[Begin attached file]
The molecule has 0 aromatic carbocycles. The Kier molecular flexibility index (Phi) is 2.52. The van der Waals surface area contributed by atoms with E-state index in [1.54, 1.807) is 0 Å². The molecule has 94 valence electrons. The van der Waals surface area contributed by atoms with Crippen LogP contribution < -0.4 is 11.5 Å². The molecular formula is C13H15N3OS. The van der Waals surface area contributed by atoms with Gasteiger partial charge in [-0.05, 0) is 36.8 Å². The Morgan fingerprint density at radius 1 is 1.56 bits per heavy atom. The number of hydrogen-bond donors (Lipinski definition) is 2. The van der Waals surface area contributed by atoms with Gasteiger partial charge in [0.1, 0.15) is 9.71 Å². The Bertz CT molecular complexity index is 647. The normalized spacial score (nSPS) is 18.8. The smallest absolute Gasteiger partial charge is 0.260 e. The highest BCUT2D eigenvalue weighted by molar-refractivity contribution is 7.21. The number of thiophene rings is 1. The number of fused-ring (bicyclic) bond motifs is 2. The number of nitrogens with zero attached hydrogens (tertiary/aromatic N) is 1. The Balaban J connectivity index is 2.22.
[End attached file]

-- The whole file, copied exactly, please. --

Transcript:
The molecule has 0 aromatic carbocycles. The Kier molecular flexibility index (Phi) is 2.52. The van der Waals surface area contributed by atoms with E-state index in [1.54, 1.807) is 0 Å². The molecule has 94 valence electrons. The van der Waals surface area contributed by atoms with Crippen LogP contribution < -0.4 is 11.5 Å². The molecular formula is C13H15N3OS. The van der Waals surface area contributed by atoms with Gasteiger partial charge in [-0.05, 0) is 36.8 Å². The Morgan fingerprint density at radius 1 is 1.56 bits per heavy atom. The number of hydrogen-bond donors (Lipinski definition) is 2. The van der Waals surface area contributed by atoms with Gasteiger partial charge in [0.1, 0.15) is 9.71 Å². The Bertz CT molecular complexity index is 647. The normalized spacial score (nSPS) is 18.8. The smallest absolute Gasteiger partial charge is 0.260 e. The highest BCUT2D eigenvalue weighted by molar-refractivity contribution is 7.21. The number of thiophene rings is 1. The number of fused-ring (bicyclic) bond motifs is 2. The number of nitrogens with zero attached hydrogens (tertiary/aromatic N) is 1. The Balaban J connectivity index is 2.22.